Every city has a unique sports tradition.
In Milwaukee, there are the "racing sausages" at Brewers' baseball games. San Diego has had a chicken mascot at Padres games and Philadelphia has its beloved "Phillie Phanatic," a giant green thing that has entertained baseball fans for decades.
Washington has its presidents -- but not the ones that reside at 1600 Pennsylvania Ave. These presidents have giant foam heads, making speeches a bit difficult.
Washington's most beloved presidents -- Abraham Lincoln, George Washington, Thomas Jefferson and Teddy Roosevelt -- are the four competitors in the "presidents race," a fourth-inning tradition at every Washington Nationals home baseball game.
The concept is simple: Four costumed presidents, 200 yards and one mad dash to the finish line.
Every year, the Nationals hold open tryouts, usually on Presidents' Day weekend, where locals can suit up in the presidential costume and compete to be a racing president. There are usually three to five open spots a year.
The Nationals have struggled recently -- losing more than 100 games this season -- but the presidents race is a guaranteed crowd pleaser, sure to get fans out of their seats.
All of the presidents are popular. They are mobbed by fans before the game, they ham it up during the seventh inning stretch and they have even inspired bobblehead dolls.
The nation's 26th president, Teddy Roosevelt, is the overwhelming fan favorite, but that's primarily because he is a lovable loser.
Teddy is winless in nearly 300 races, a streak that spans three seasons. He often comes very close to victory only to see it snatched away by another president -- or a disqualification of his own doing.
Teddy's antics over the years have included riding a Segway scooter during the race, coming out on a motorcycle and frequently bringing in extra help from the stands to tackle the other presidents or disrupt the race.
Teddy's epic losing streak has earned him a cult following.
Scott Ableman, a season ticket holder from Virginia, set up a blog, "Let Teddy Win," to show his support his favorite racing president.
Ableman is the unofficial historian of the presidents race, chronicling every running since 2007.
"Somebody's got to [root for Roosevelt]," Ableman said. "I mean, we have a whole movement, thousands of people are a part of this 'Let Teddy Win' movement. It's an injustice."
The Nationals say the race is not fixed and Teddy could win any time. The general consensus is that he just needs to want it more.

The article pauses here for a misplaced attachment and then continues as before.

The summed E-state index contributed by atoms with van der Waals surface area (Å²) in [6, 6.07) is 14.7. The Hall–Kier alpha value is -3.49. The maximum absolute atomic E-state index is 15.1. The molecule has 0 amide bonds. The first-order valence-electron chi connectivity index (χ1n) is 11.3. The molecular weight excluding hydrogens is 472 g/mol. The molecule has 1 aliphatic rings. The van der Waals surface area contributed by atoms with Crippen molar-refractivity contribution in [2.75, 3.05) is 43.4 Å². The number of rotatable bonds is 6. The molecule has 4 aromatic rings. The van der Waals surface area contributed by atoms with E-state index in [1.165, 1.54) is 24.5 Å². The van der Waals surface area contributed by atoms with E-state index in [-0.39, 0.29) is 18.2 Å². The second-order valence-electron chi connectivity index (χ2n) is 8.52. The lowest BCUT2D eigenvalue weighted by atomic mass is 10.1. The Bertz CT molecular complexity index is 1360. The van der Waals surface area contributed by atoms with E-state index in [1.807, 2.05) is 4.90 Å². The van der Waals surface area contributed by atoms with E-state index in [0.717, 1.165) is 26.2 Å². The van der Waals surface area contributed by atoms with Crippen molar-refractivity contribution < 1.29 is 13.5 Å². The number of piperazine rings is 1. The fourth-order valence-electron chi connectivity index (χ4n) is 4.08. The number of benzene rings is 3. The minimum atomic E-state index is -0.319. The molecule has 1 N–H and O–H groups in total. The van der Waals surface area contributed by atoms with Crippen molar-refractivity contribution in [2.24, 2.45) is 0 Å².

"Maybe Teddy has his own game plan, but me, personally, I don't tell him, 'Hey Teddy, you can't win today,'" said Tom Davis, the mascot coordinator for Washington Nationals. "I just don't think he takes it seriously enough. He likes to goof off a lot. Maybe that's just his personality, but each year we always hope he takes it a little more seriously in the off season."
"He's going to win when Teddy decides to win one of these days," said Ableman.
Some fans think that Teddy's losing streak is contributing to the Nationals' woes on the field
"I think if Teddy won it would really inspire the Nats. You know: If Teddy can do it we can do it," said Nats fan Mike Greenhill. "If you put it that way, he's gotta win, if only to help the Nats."
Others hope the Nationals' success isn't tied to Teddy's, given his record -- but perhaps the other way around.
"There are a lot of people who think it's going to take the Nationals going to the playoffs or even winning the World Series to let Teddy win," said Ableman. "We want it to happen."
Despite the losses, Teddy's diehard fans still have hope and the chance to see him finally win a race keeps them coming to the ballpark.
ABC News talked at the racing presidents before one of their final races of the 2009 season. The foam heads don't really allow for two-way conversation. Teddy was confident he could bring home a win. His rivals emphatically indicated he stood no chance.
Unfortunately, there was no great end-of-the-season triumph for Teddy Roosevelt. He finished 2009 winless and his fans struggled to come up with an explanation for the ineptitude.
"You know, he is recovering from a hamstring injury from a few weeks ago, so he was at a disadvantage," said Ableman. "Some offseason workouts and we can hope he can be ready to be competitive next spring."
Perhaps Teddy's fans, and Nationals' fans, can take comfort in that old Chicago saying that has keeps Cubs fans going: "There's always next year."